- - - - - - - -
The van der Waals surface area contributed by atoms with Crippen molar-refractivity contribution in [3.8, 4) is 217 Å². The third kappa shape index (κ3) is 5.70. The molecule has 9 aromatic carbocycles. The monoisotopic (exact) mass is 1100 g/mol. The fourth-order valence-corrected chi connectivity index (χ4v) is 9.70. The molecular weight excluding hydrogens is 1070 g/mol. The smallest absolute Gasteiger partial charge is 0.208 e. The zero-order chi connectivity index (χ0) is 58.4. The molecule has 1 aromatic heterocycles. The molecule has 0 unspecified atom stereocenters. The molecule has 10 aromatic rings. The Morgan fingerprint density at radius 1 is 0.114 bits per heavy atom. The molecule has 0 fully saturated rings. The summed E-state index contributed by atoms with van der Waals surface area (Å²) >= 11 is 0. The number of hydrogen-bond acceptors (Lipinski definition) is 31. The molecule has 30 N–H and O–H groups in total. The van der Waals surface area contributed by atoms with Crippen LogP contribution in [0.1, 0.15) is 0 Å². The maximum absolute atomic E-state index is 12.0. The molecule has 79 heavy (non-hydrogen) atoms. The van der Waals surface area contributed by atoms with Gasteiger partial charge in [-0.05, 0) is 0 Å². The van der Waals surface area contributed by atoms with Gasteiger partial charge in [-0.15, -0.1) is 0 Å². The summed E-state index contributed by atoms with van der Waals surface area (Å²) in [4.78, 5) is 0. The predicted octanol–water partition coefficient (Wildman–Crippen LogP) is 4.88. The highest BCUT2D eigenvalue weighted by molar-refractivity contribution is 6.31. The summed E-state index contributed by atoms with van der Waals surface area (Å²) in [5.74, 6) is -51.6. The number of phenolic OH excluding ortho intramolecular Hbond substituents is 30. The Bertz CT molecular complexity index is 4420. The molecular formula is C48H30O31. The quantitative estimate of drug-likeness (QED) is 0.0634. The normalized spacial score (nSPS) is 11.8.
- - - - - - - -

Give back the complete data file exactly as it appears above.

The van der Waals surface area contributed by atoms with Crippen molar-refractivity contribution in [3.8, 4) is 217 Å². The third kappa shape index (κ3) is 5.70. The molecule has 9 aromatic carbocycles. The monoisotopic (exact) mass is 1100 g/mol. The fourth-order valence-corrected chi connectivity index (χ4v) is 9.70. The molecular weight excluding hydrogens is 1070 g/mol. The smallest absolute Gasteiger partial charge is 0.208 e. The zero-order chi connectivity index (χ0) is 58.4. The molecule has 1 aromatic heterocycles. The molecule has 0 unspecified atom stereocenters. The molecule has 10 aromatic rings. The Morgan fingerprint density at radius 1 is 0.114 bits per heavy atom. The molecule has 0 fully saturated rings. The summed E-state index contributed by atoms with van der Waals surface area (Å²) >= 11 is 0. The number of hydrogen-bond acceptors (Lipinski definition) is 31. The molecule has 30 N–H and O–H groups in total. The van der Waals surface area contributed by atoms with Crippen LogP contribution in [0.1, 0.15) is 0 Å². The maximum absolute atomic E-state index is 12.0. The molecule has 79 heavy (non-hydrogen) atoms. The van der Waals surface area contributed by atoms with Gasteiger partial charge in [-0.05, 0) is 0 Å². The van der Waals surface area contributed by atoms with Gasteiger partial charge in [-0.15, -0.1) is 0 Å². The summed E-state index contributed by atoms with van der Waals surface area (Å²) in [4.78, 5) is 0. The predicted octanol–water partition coefficient (Wildman–Crippen LogP) is 4.88. The highest BCUT2D eigenvalue weighted by molar-refractivity contribution is 6.31. The summed E-state index contributed by atoms with van der Waals surface area (Å²) in [5.74, 6) is -51.6. The number of phenolic OH excluding ortho intramolecular Hbond substituents is 30. The Bertz CT molecular complexity index is 4420. The molecular formula is C48H30O31. The quantitative estimate of drug-likeness (QED) is 0.0634. The normalized spacial score (nSPS) is 11.8.